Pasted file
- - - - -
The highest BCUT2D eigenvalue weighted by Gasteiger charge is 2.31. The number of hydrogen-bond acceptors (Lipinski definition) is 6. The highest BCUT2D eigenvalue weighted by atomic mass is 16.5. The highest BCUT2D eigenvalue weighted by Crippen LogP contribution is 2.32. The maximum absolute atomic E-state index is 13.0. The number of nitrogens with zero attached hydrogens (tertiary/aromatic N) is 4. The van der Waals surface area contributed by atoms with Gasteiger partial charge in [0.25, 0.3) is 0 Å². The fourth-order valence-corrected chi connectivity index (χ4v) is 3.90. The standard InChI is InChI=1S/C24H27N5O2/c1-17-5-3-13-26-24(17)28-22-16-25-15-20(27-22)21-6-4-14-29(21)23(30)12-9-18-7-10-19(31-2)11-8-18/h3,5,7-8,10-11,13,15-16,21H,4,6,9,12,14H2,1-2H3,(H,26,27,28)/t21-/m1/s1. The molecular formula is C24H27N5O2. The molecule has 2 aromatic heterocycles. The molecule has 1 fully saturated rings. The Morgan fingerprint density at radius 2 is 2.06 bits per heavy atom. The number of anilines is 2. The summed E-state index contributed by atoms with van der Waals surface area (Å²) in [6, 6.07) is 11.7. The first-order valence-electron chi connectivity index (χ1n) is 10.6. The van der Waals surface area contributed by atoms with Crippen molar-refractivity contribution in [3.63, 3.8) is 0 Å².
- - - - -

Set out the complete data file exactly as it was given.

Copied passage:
The highest BCUT2D eigenvalue weighted by Gasteiger charge is 2.31. The number of hydrogen-bond acceptors (Lipinski definition) is 6. The highest BCUT2D eigenvalue weighted by atomic mass is 16.5. The highest BCUT2D eigenvalue weighted by Crippen LogP contribution is 2.32. The maximum absolute atomic E-state index is 13.0. The number of nitrogens with zero attached hydrogens (tertiary/aromatic N) is 4. The van der Waals surface area contributed by atoms with Gasteiger partial charge in [0.25, 0.3) is 0 Å². The fourth-order valence-corrected chi connectivity index (χ4v) is 3.90. The standard InChI is InChI=1S/C24H27N5O2/c1-17-5-3-13-26-24(17)28-22-16-25-15-20(27-22)21-6-4-14-29(21)23(30)12-9-18-7-10-19(31-2)11-8-18/h3,5,7-8,10-11,13,15-16,21H,4,6,9,12,14H2,1-2H3,(H,26,27,28)/t21-/m1/s1. The molecular formula is C24H27N5O2. The molecule has 2 aromatic heterocycles. The molecule has 1 fully saturated rings. The Morgan fingerprint density at radius 2 is 2.06 bits per heavy atom. The number of anilines is 2. The summed E-state index contributed by atoms with van der Waals surface area (Å²) in [6, 6.07) is 11.7. The first-order valence-electron chi connectivity index (χ1n) is 10.6. The van der Waals surface area contributed by atoms with Crippen molar-refractivity contribution in [3.63, 3.8) is 0 Å².